He’d fallen asleep in the recliner again.
It had become his custom since he’d moved the ugly brown chair that Polly hated from his den into the bedroom to be closer to her. He hadn’t slept next to her in months. Not since the night she had woken, shrieking and terrified at his presence; the night he’d become a stranger.
He now had to sneak in about an hour after giving her the sleeping medication. He would curl up in the recliner and watch her for a while, reflecting on their decade together, letting the comforting memories wash over him and ease him to sleep. Ten years had not been nearly enough.
Each morning, he would awaken early – well before she – and slip silently from the room. He would make his way to his den to work for a few hours before hearing the sounds of her stirring, but he’d wait for her to call to him. “Curtis, I’m up. Are you there?” she would call.
Ben had no idea who Curtis was, but he had long ago given up trying to figure it out, or trying to convince her he wasn’t Curtis. It had driven him crazy for a while, but no one – not her parents, not her brother, not even her best friend – could recall a Curtis from her past. Most likely Curtis was a character from one of her novels, and Ben had to satisfy himself with that explanation.
Ben would help Polly comb her hair and get dressed. Then he would help her get settled in one of the three spots she liked to spend her day. If she wasn’t tucked into the tiny breakfast nook in their kitchen, you could find her in her favorite chair in the living room, writing furiously in one of her notebooks. And, if the weather was nice, she liked to be on the back porch overlooking the garden. Always, she had notebooks and pens, and always, she wrote and wrote and wrote.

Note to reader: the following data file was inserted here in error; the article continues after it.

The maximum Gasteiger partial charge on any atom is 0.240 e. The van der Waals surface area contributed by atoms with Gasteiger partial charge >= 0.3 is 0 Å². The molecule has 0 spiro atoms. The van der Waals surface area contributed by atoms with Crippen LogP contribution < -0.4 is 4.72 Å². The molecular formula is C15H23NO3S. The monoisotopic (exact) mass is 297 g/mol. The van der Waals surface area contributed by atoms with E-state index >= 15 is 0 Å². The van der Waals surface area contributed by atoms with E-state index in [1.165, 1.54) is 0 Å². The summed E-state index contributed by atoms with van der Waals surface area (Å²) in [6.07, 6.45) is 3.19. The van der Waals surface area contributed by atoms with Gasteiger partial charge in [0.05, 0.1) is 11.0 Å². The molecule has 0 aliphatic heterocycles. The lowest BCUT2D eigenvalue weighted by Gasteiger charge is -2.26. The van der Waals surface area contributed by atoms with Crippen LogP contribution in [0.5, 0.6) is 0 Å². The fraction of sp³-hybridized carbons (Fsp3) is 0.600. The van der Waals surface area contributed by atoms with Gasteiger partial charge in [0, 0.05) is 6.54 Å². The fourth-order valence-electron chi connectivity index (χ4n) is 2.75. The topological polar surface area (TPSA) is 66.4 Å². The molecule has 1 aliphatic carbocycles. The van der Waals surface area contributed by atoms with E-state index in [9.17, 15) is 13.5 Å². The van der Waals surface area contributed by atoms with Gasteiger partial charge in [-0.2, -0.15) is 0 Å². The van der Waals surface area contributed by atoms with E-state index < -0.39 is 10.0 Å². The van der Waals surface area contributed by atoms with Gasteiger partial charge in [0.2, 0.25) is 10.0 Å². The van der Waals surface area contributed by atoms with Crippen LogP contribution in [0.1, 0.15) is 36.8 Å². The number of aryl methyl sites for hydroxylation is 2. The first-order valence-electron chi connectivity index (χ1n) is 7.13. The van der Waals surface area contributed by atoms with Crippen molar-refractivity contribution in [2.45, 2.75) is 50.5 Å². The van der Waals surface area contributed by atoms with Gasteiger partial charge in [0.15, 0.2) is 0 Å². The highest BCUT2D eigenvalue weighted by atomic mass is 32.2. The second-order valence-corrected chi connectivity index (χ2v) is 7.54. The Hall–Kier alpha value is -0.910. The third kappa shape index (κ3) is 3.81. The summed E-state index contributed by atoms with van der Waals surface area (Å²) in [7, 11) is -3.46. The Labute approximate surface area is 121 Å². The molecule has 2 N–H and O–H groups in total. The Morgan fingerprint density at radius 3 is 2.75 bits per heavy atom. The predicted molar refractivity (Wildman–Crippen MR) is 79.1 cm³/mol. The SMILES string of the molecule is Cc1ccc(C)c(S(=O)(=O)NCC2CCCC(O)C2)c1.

When she spoke, it was of a past that no one else was a part of. She didn’t recall her childhood or her parents. She didn’t talk about memories from when her children were little. She didn’t recall her first marriage, her divorce, or her years as a single mom. And she didn’t speak of meeting Ben. She spoke instead, it seemed, of the lives of her characters; the lives of the women she had created in her books. Their stories had become hers, embroidered into the fabric of her memory. She recalled these memories as fondly as if she were recalling her own.
Ben wanted so much to hear her recall the night they met, to talk about their courtship and how they’d fallen in love – “like long time lovers on short notice”, as she used to say. He wanted to hear her talk about the night she knew she was falling for him. It was the story she had most loved to tell, the one that she would have told until she was an old woman; the story that in its umpteenth retelling would have someday had their kids rolling their eyes.
Polly had delighted in recounting how she had emphatically decided she would NOT go out with Ben. They had dated the previous fall and while it hadn’t ended badly, when he came sniffing around again in spring, she had been resolute – smug, even.